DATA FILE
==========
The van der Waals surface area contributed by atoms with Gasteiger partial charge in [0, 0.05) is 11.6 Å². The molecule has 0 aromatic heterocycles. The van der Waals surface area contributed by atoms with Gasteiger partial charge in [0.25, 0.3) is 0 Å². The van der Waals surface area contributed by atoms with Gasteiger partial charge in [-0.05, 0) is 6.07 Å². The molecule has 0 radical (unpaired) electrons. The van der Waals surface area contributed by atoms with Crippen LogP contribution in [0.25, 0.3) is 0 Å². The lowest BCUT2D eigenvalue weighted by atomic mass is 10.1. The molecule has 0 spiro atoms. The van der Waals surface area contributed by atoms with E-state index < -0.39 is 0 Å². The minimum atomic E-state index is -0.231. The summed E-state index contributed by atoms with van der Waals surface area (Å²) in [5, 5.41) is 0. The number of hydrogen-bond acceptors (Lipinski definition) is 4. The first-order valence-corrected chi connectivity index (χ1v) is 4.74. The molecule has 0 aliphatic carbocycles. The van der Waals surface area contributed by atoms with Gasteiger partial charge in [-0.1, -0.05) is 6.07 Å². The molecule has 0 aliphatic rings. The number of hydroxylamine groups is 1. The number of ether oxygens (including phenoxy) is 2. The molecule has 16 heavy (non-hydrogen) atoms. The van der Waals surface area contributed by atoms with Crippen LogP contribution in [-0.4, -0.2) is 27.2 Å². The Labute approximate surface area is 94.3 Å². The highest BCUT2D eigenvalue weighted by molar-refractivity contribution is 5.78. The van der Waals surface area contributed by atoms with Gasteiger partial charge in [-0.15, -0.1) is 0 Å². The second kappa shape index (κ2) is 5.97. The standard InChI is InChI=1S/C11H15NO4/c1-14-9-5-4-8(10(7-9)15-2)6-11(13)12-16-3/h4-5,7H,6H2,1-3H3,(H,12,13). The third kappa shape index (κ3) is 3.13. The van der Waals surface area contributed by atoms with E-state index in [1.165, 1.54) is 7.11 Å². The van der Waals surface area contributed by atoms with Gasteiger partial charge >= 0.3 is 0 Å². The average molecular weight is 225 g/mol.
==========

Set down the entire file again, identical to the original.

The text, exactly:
The van der Waals surface area contributed by atoms with Gasteiger partial charge in [0, 0.05) is 11.6 Å². The molecule has 0 aromatic heterocycles. The van der Waals surface area contributed by atoms with Gasteiger partial charge in [0.25, 0.3) is 0 Å². The van der Waals surface area contributed by atoms with Gasteiger partial charge in [-0.05, 0) is 6.07 Å². The molecule has 0 radical (unpaired) electrons. The van der Waals surface area contributed by atoms with Crippen LogP contribution in [0.25, 0.3) is 0 Å². The lowest BCUT2D eigenvalue weighted by atomic mass is 10.1. The molecule has 0 spiro atoms. The van der Waals surface area contributed by atoms with E-state index < -0.39 is 0 Å². The minimum atomic E-state index is -0.231. The summed E-state index contributed by atoms with van der Waals surface area (Å²) in [5, 5.41) is 0. The number of hydrogen-bond acceptors (Lipinski definition) is 4. The first-order valence-corrected chi connectivity index (χ1v) is 4.74. The molecule has 0 aliphatic carbocycles. The van der Waals surface area contributed by atoms with Gasteiger partial charge in [-0.1, -0.05) is 6.07 Å². The molecule has 0 aliphatic rings. The number of hydroxylamine groups is 1. The number of ether oxygens (including phenoxy) is 2. The molecule has 16 heavy (non-hydrogen) atoms. The van der Waals surface area contributed by atoms with Crippen LogP contribution in [-0.4, -0.2) is 27.2 Å². The Labute approximate surface area is 94.3 Å². The highest BCUT2D eigenvalue weighted by molar-refractivity contribution is 5.78. The van der Waals surface area contributed by atoms with Gasteiger partial charge in [-0.15, -0.1) is 0 Å². The second kappa shape index (κ2) is 5.97. The standard InChI is InChI=1S/C11H15NO4/c1-14-9-5-4-8(10(7-9)15-2)6-11(13)12-16-3/h4-5,7H,6H2,1-3H3,(H,12,13). The third kappa shape index (κ3) is 3.13. The van der Waals surface area contributed by atoms with E-state index in [1.165, 1.54) is 7.11 Å². The van der Waals surface area contributed by atoms with Gasteiger partial charge >= 0.3 is 0 Å². The average molecular weight is 225 g/mol.